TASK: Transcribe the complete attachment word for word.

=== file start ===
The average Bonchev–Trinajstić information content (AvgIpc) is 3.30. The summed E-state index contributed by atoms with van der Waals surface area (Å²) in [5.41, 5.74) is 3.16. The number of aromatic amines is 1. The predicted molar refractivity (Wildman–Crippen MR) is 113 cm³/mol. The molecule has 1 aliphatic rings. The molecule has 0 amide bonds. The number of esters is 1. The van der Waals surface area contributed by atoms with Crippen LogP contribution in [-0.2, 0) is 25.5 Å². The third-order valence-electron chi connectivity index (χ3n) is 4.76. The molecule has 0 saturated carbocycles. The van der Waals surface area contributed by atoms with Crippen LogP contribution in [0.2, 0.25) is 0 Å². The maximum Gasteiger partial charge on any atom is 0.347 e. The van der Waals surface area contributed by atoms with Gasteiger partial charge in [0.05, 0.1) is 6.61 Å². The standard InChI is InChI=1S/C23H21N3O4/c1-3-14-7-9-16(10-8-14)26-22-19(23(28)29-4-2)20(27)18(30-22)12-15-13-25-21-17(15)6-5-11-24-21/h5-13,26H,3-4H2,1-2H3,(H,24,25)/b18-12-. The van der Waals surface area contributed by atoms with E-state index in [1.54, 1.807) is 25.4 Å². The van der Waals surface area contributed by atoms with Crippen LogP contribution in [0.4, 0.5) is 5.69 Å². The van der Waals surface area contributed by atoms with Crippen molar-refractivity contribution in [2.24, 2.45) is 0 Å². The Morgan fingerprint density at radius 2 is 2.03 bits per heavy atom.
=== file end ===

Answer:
The average Bonchev–Trinajstić information content (AvgIpc) is 3.30. The summed E-state index contributed by atoms with van der Waals surface area (Å²) in [5.41, 5.74) is 3.16. The number of aromatic amines is 1. The predicted molar refractivity (Wildman–Crippen MR) is 113 cm³/mol. The molecule has 1 aliphatic rings. The molecule has 0 amide bonds. The number of esters is 1. The van der Waals surface area contributed by atoms with Crippen LogP contribution in [-0.2, 0) is 25.5 Å². The third-order valence-electron chi connectivity index (χ3n) is 4.76. The molecule has 0 saturated carbocycles. The van der Waals surface area contributed by atoms with Crippen LogP contribution in [0.2, 0.25) is 0 Å². The maximum Gasteiger partial charge on any atom is 0.347 e. The van der Waals surface area contributed by atoms with Gasteiger partial charge in [0.05, 0.1) is 6.61 Å². The standard InChI is InChI=1S/C23H21N3O4/c1-3-14-7-9-16(10-8-14)26-22-19(23(28)29-4-2)20(27)18(30-22)12-15-13-25-21-17(15)6-5-11-24-21/h5-13,26H,3-4H2,1-2H3,(H,24,25)/b18-12-. The van der Waals surface area contributed by atoms with E-state index in [1.54, 1.807) is 25.4 Å². The van der Waals surface area contributed by atoms with Crippen LogP contribution in [0.4, 0.5) is 5.69 Å². The van der Waals surface area contributed by atoms with Crippen molar-refractivity contribution in [2.24, 2.45) is 0 Å². The Morgan fingerprint density at radius 2 is 2.03 bits per heavy atom.